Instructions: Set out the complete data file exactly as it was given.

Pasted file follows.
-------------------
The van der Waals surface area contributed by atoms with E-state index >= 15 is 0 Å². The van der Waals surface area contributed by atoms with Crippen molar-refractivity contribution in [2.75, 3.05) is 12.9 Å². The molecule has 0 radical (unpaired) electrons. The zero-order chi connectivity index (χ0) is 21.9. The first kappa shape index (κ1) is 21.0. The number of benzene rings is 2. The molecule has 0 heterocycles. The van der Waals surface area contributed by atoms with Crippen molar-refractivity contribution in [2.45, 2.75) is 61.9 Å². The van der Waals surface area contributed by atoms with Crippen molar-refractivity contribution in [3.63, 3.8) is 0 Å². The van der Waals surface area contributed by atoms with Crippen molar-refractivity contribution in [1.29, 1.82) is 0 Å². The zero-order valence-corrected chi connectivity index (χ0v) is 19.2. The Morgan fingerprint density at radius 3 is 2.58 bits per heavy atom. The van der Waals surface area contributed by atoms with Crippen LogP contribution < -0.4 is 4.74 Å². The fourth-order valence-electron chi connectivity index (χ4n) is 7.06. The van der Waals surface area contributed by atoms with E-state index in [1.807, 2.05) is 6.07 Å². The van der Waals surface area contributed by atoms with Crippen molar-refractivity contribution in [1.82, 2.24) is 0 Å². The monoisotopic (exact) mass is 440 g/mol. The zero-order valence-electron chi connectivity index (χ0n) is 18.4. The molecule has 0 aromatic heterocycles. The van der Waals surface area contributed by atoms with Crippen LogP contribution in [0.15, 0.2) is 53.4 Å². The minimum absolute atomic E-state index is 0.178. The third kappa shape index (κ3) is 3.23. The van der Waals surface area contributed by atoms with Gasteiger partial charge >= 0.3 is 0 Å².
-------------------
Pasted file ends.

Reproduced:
The van der Waals surface area contributed by atoms with E-state index >= 15 is 0 Å². The van der Waals surface area contributed by atoms with Crippen molar-refractivity contribution in [2.75, 3.05) is 12.9 Å². The molecule has 0 radical (unpaired) electrons. The zero-order chi connectivity index (χ0) is 21.9. The first kappa shape index (κ1) is 21.0. The number of benzene rings is 2. The molecule has 0 heterocycles. The van der Waals surface area contributed by atoms with Crippen molar-refractivity contribution in [2.45, 2.75) is 61.9 Å². The van der Waals surface area contributed by atoms with Crippen molar-refractivity contribution in [3.63, 3.8) is 0 Å². The van der Waals surface area contributed by atoms with Crippen molar-refractivity contribution in [1.29, 1.82) is 0 Å². The zero-order valence-corrected chi connectivity index (χ0v) is 19.2. The Morgan fingerprint density at radius 3 is 2.58 bits per heavy atom. The van der Waals surface area contributed by atoms with Crippen LogP contribution < -0.4 is 4.74 Å². The fourth-order valence-electron chi connectivity index (χ4n) is 7.06. The van der Waals surface area contributed by atoms with E-state index in [1.807, 2.05) is 6.07 Å². The van der Waals surface area contributed by atoms with Crippen molar-refractivity contribution in [1.82, 2.24) is 0 Å². The monoisotopic (exact) mass is 440 g/mol. The zero-order valence-electron chi connectivity index (χ0n) is 18.4. The molecule has 0 aromatic heterocycles. The van der Waals surface area contributed by atoms with Crippen LogP contribution in [0.15, 0.2) is 53.4 Å². The minimum absolute atomic E-state index is 0.178. The third kappa shape index (κ3) is 3.23. The van der Waals surface area contributed by atoms with Gasteiger partial charge >= 0.3 is 0 Å².